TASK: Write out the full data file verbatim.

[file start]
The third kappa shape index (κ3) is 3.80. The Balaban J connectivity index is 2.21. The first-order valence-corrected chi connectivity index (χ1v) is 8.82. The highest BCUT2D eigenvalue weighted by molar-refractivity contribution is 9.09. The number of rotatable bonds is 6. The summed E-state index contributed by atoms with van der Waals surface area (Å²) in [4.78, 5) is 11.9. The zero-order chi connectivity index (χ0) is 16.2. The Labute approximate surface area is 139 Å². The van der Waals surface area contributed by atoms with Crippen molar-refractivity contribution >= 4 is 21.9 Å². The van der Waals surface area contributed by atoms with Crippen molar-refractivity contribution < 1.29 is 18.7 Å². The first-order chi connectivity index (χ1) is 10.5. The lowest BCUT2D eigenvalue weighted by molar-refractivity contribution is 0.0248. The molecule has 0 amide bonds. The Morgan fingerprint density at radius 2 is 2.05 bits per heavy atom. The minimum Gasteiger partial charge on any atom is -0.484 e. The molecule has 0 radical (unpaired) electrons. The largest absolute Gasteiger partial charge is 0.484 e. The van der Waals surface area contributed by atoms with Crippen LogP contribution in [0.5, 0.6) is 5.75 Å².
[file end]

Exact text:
The third kappa shape index (κ3) is 3.80. The Balaban J connectivity index is 2.21. The first-order valence-corrected chi connectivity index (χ1v) is 8.82. The highest BCUT2D eigenvalue weighted by molar-refractivity contribution is 9.09. The number of rotatable bonds is 6. The summed E-state index contributed by atoms with van der Waals surface area (Å²) in [4.78, 5) is 11.9. The zero-order chi connectivity index (χ0) is 16.2. The Labute approximate surface area is 139 Å². The van der Waals surface area contributed by atoms with Crippen molar-refractivity contribution >= 4 is 21.9 Å². The van der Waals surface area contributed by atoms with Crippen molar-refractivity contribution < 1.29 is 18.7 Å². The first-order chi connectivity index (χ1) is 10.5. The lowest BCUT2D eigenvalue weighted by molar-refractivity contribution is 0.0248. The molecule has 0 amide bonds. The Morgan fingerprint density at radius 2 is 2.05 bits per heavy atom. The minimum Gasteiger partial charge on any atom is -0.484 e. The molecule has 0 radical (unpaired) electrons. The largest absolute Gasteiger partial charge is 0.484 e. The van der Waals surface area contributed by atoms with Crippen LogP contribution in [0.5, 0.6) is 5.75 Å².